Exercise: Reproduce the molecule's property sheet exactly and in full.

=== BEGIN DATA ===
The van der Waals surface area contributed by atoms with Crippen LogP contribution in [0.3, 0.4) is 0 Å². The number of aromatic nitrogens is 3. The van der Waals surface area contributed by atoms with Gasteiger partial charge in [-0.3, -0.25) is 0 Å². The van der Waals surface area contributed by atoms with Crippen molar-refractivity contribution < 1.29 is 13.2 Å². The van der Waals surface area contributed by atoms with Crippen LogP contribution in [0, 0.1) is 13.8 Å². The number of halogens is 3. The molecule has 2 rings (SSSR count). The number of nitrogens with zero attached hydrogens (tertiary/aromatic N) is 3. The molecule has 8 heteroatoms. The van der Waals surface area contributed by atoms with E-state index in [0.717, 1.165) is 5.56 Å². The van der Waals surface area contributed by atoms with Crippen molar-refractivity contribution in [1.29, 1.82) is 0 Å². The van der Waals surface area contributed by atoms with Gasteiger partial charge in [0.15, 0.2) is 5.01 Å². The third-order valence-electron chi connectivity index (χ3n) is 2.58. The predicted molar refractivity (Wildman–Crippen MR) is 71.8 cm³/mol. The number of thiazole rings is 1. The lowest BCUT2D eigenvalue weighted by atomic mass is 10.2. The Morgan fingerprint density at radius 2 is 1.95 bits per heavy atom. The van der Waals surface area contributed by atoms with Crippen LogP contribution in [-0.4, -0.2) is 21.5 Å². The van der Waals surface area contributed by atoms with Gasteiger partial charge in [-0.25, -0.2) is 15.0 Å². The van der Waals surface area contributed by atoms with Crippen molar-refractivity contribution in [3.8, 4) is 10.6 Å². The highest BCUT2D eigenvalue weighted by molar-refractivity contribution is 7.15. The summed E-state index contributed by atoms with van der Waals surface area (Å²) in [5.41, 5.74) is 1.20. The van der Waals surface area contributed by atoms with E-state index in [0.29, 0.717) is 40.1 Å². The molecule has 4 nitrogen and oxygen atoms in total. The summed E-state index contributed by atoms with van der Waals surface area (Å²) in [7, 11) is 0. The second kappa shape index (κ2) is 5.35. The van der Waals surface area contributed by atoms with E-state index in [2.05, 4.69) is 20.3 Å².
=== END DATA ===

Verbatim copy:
The van der Waals surface area contributed by atoms with Crippen LogP contribution in [0.3, 0.4) is 0 Å². The number of aromatic nitrogens is 3. The van der Waals surface area contributed by atoms with Gasteiger partial charge in [-0.3, -0.25) is 0 Å². The van der Waals surface area contributed by atoms with Crippen molar-refractivity contribution < 1.29 is 13.2 Å². The van der Waals surface area contributed by atoms with Crippen LogP contribution in [0, 0.1) is 13.8 Å². The number of halogens is 3. The molecule has 2 rings (SSSR count). The number of nitrogens with zero attached hydrogens (tertiary/aromatic N) is 3. The molecule has 8 heteroatoms. The van der Waals surface area contributed by atoms with E-state index in [0.717, 1.165) is 5.56 Å². The van der Waals surface area contributed by atoms with Crippen molar-refractivity contribution in [1.29, 1.82) is 0 Å². The van der Waals surface area contributed by atoms with Gasteiger partial charge in [0.15, 0.2) is 5.01 Å². The third-order valence-electron chi connectivity index (χ3n) is 2.58. The predicted molar refractivity (Wildman–Crippen MR) is 71.8 cm³/mol. The number of thiazole rings is 1. The lowest BCUT2D eigenvalue weighted by atomic mass is 10.2. The Morgan fingerprint density at radius 2 is 1.95 bits per heavy atom. The van der Waals surface area contributed by atoms with Crippen LogP contribution in [-0.4, -0.2) is 21.5 Å². The van der Waals surface area contributed by atoms with Gasteiger partial charge in [-0.25, -0.2) is 15.0 Å². The van der Waals surface area contributed by atoms with Crippen molar-refractivity contribution in [3.8, 4) is 10.6 Å². The highest BCUT2D eigenvalue weighted by molar-refractivity contribution is 7.15. The summed E-state index contributed by atoms with van der Waals surface area (Å²) in [5.41, 5.74) is 1.20. The van der Waals surface area contributed by atoms with E-state index in [0.29, 0.717) is 40.1 Å². The molecule has 4 nitrogen and oxygen atoms in total. The summed E-state index contributed by atoms with van der Waals surface area (Å²) in [7, 11) is 0. The second kappa shape index (κ2) is 5.35. The van der Waals surface area contributed by atoms with E-state index in [2.05, 4.69) is 20.3 Å².